1. A participant whose qualified employer-sponsored plan contains both of the following provisions:
a. Voluntary after-tax contributions
b. One of the following:
i. In-plan Roth conversions
ii. In-service distributions
Then, of course, there are participants in small-business retirement plans like SEP or SIMPLE IRAs. They have a workaround for the lack of a true Roth option in these types of plans.
Who Can Make Sidedoor Roth Contributions?
1. Participants in SEP or SIMPLE IRA plans.
a. The latter will need to have been first funded at least two years prior to the first conversion.
Five Steps to Make a Backdoor Roth IRA Contribution
Prerequisites: No pre-tax money in your traditional, SEP, or SIMPLE IRA or you are a participant in an employer-sponsored plan that accepts rollovers.
1. Determine if you need to make a backdoor Roth IRA contribution. If your income is below the applicable phaseout ranges for your filing status, you do not need to use this strategy.
2. Make a contribution to a traditional IRA at a brokerage that permits Roth IRA conversions (all major brokerages do).
a. You can make this contribution for a specific tax year, up until April 15 of the following year.
3. Convert the amount of your contribution in step 2 to your Roth IRA and invest as appropriate.
a. You can convert a prior year contribution made on or before April 15 at any time during the current tax year without any adverse consequence to the strategy.
b. If your contribution in step 2 grows before you convert it, then the growth portion will be taxed as ordinary income, like a conversion of pre-tax funds.
4. Ensure that your traditional, SEP, and/or SIMPLE IRA are empty ($0.00 balance) on or before December 31 of the year you do the conversion by performing a rollover to an employer-sponsored plan account.
a. This is a critical step if you have any pre-tax IRA balances. If you skip this step, then the conversion will be prorated between your pre-tax and after-tax balances as of December 31 and a majority of your conversion in step 3 will be taxable.
5. File Form 8606 with your tax return to report the transaction.
a. You will make your traditional IRA contribution from step 2 non-deductible on line 1 of the form.
b. You will receive a 1099 reporting the conversion from traditional to Roth IRA with code 2 listed in box 7. This means that the transaction is “taxable” but excepted from penalty.
c. When completing the form, your nondeductible contribution reported on line 1 and distribution reported on line 16 will offset, making your taxable conversion $0.
i. This assumes that the value on line 6 is $0 because you didn’t skip step 4 if it applied to you.
Two (or Three) Steps to Make a Mega-Backdoor Roth Contribution
Prerequisites: Participation in an employer-sponsored plan that permits voluntary after-tax contributions and in-plan Roth conversions or in-service distributions.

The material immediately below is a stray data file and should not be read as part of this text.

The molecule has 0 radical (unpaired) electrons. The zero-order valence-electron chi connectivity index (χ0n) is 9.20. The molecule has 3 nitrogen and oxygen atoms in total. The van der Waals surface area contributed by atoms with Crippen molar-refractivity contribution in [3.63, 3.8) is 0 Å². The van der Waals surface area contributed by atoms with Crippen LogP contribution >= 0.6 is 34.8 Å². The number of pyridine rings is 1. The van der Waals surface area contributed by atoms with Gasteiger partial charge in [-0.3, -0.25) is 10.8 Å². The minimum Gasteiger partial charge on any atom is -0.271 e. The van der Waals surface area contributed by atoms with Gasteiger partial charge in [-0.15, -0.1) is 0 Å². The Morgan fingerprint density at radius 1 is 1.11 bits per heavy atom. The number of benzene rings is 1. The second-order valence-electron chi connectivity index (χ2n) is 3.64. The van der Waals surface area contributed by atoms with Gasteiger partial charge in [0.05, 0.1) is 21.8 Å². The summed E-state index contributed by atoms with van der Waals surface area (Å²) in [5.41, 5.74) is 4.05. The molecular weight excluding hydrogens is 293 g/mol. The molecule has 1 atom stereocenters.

1. Elect to make voluntary after-tax contributions to your employer-sponsored plan account up to the annual additions limits ($58,000/$64,500 in 2021).
a. Your plan’s Summary Plan Description will disclose if your plan permits this type of contribution.
2. Depending on plan rules, convert by either:
a. Requesting to immediately convert your voluntary after-tax contributions to your deemed Roth balance.
i. Read the plan’s Summary Plan Description for details.
ii. The ideal scenario is a plan that immediately converts your after-tax contributions to Roth balance. Some plans have an automated service to do this.
iii. If immediate in-plan conversion is not available, any earnings on the voluntary after-tax contributions (occurring after the contribution but before the conversion) will be taxable when later converted.
b. Requesting an in-service distribution of voluntary after-tax contributions.
i. Read the plan’s Summary Plan Description for details.
ii. Because it’s unlikely that your plan will have a mechanism to immediately distribute after-tax balances, you may end up with some pre-tax growth as a part of the distribution.
3. (If necessary,) Roll over any in-service distributions to your Roth IRA and traditional IRA when needed.
a. The voluntary after-tax contributions go to the Roth IRA, and the growth goes to the traditional IRA.
b. Note that if you also make regular backdoor Roth IRA contributions, you will want to roll the traditional IRA back over to your pre-tax employer-sponsored plan account.
Three steps to make a Sidedoor Roth contribution
Prerequisites: Participation in an employer-sponsored (including self-employed) SEP IRA or SIMPLE IRA. You must have funded your SIMPLE IRA at least two years prior to your first conversion.
1. Make contributions to your SIMPLE IRA, or let your employer make contributions to your SEP IRA.
a. These contributions will be reported as pre-tax contributions.
2. Convert the amount of your contribution in step 1 to your Roth IRA.
a. This effectively is an election to make the contributions made in step 1 taxable to you in the year earned through reporting the conversion in step 3.
3. File Form 8606 with your tax return to report the transaction.
a. Since you “elected” to make non-taxable money taxable to you, you don’t need to be concerned with emptying out your traditional IRA balances on or before December 31.
b. You will receive a Form 1099 reporting the conversion from traditional to Roth IRA with code 2 listed in box 7. This means that the transaction is “taxable” but excepted from penalty.
c. When completing the form, you will have a taxable conversion amount on line 18 equal to your contributions to the SEP or SIMPLE IRA. This is no different than had you contributed to a Roth IRA directly, except for the fact that you can possibly contribute quite a bit more.
You, dear reader, are now an informed backdoor Roth transactor. Use your new knowledge quickly and efficiently.
You never know if it may be your last chance.